If You Go

What: The Boulder Philharmonic Orchestra presents "A Night at the Oscars," a multimedia evening of film music with guest composer J. Ralph

When: 7:30 p.m. Saturday, Feb. 22

Where: Macky Auditorium, 285 University Ave., University of Colorado Campus

Tickets: $13-$70

Info: 303-449-1343 (ext. 2) or boulderphil.org

When the Boulder Philharmonic Orchestra puts its season together, there is usually at least one concert meant to be an entry point for more general audiences — people who don't typically come to classical concerts.

Music director Michael Butterman strongly believes in the importance of these concerts but, at the same time, feels they should be artistically sound and fit into the overall theme of the season.

This year, the 10th anniversary of the Boulder International Film Festival, which concludes today, provided an entry point for an evening of film score music. Called "A Night at the Oscars," the concert plays Saturday night at Macky Auditorium.

The "Oscars" in question refer in part to the nature and environmentalist documentaries "Chasing Ice" and "The Cove," both of which were produced by Boulder resident Paula DuPré Pesmen.


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"The Cove" won an Academy Award, and the song "Before My Time" from "Chasing Ice" was nominated for the category of Best Original Song. The composer of the scores to both films, J. Ralph, is special guest for the concert Saturday, and he will sing "Before My Time" featuring the Phil's guest concertmaster, Charles Weatherbee, on violin.

Butterman said the concert works on several levels.

"The inclusion of music from the two documentaries brings a local connection and also fits into the 'Music and Nature' theme of our season," Butterman said.

The music director said the inclusion of familiar music from great movies and showing actual film footage with some selections make it ideal as a "family" concert.

"There are smaller chunks of music to digest at once," he noted.

A rousing opener called the "Great Westerns Suite" features music from "The Magnificent Seven," "How the West Was Won," "Silverado" and "Dances with Wolves." It is followed by film music from the 1930s, the golden age of cinematic music. Erich Wolfgang Korngold's symphonic score from "The Adventures of Robin Hood" will be followed by a suite of Harold Arlen's music for "The Wizard of Oz," which celebrates its 75th anniversary this year.

Butterman then turns to the first multimedia portion of the show. The conductor is also music director in Shreveport, La., where Academy Award-winning Moonbot studios is located. Moonbot's "The Numberlys" will be screened as Butterman, working with a click track, conducts John Hunter's score.

"The film is set in a world without letters," Butterman said. "The animated characters invent the alphabet to expand their horizons."

He called it a "beautifully executed film," all told through visuals and music without words.

The look of the film, Butterman said, is inspired by the German science-fiction classic "Metropolis." The opening scene of that film, with a portion of Anatoly Liadov's tone poem "Baba Yaga," will be screened before "The Numberlys" to set the stage.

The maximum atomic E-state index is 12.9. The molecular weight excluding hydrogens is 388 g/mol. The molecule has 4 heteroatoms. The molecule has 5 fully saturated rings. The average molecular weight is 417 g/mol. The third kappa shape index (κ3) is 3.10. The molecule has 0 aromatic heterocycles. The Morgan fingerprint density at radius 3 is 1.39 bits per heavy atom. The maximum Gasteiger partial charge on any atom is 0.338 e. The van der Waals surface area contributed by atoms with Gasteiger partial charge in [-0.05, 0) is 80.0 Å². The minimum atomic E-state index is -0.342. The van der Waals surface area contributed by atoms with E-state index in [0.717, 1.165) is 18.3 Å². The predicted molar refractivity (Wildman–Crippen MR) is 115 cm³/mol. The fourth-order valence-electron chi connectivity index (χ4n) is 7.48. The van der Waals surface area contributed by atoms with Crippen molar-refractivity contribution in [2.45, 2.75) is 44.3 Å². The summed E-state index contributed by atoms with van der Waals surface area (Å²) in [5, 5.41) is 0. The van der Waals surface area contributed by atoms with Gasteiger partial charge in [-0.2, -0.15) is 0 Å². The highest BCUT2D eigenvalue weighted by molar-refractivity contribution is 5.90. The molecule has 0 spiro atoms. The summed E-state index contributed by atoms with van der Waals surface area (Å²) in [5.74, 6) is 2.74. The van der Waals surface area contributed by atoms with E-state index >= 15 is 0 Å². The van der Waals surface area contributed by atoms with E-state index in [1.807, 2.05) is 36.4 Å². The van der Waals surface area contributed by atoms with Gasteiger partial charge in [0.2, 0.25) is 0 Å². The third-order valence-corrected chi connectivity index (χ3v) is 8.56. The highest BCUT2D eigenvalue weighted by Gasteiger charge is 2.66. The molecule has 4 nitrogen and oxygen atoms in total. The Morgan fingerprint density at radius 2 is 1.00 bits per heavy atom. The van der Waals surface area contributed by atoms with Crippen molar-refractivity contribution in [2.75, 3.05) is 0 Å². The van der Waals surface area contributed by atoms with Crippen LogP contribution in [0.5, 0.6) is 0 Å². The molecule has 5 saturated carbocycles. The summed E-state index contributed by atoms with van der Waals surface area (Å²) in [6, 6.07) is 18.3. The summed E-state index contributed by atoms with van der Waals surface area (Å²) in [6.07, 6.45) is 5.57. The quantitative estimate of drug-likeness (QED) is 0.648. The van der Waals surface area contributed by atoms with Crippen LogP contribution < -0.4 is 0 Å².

The first half of the program concludes with music from John Williams' score to "Harry Potter and the Sorcerer's Stone," a movie for which Pesmen also served as producer.

The second half begins with another medley, this time featuring scores by French composers Michel Legrand and Frances Lai. Butterman said the films, from the late 1960s and early 1970s, have a certain nostalgic feel and that the French musical style became popular in Hollywood films of the era.

The local connection continues with music from "On Golden Pond," composed by Boulder's Dave Grusin. Then the concert moves to its centerpiece, J. Ralph's song from "Chasing Ice" and music from "The Cove." Excerpts from the score to Disney's "Pirates of the Caribbean" conclude the evening.

Preceding J. Ralph's performance of "Before My Time," James Balog's photography montage from "Chasing Ice" will be shown with J.S. Bach's music as background. The song and the music from "The Cove" will be performed with a screening of footage from the film.

J. Ralph said he's eager to visit Boulder.

"I've never actually been in Boulder," he said, "and I'm so excited to come to the place where my music has had such an impact."

Ralph, who composes by ear and does not actually read music notation, worked with local arranger Larry Baird to clothe his music in orchestral garb.

"We wanted to make it grander than it appears in the films but still retain the intimacy of my original," Ralph said.

Of his work with documentary films, Ralph said that he has always been infatuated with real, authentic moments.

"I love people who are willing to break new ground and take risks, " he said, "and one place where people take risks all the time is in documentary filmmaking."

Of his ability to write music without being able to read it, Ralph said he sees composition as "catching a moment."

"I approach things simply through the wonderment of sound, trying to unearth strange combinations and unique things," he said.

Asked about the disbelief he sometimes encounters, Ralph said that "it's probably about the same level of disbelief I experience when I see an orchestral musician brilliantly playing a $5 million Stradivarius but who never actually writes music."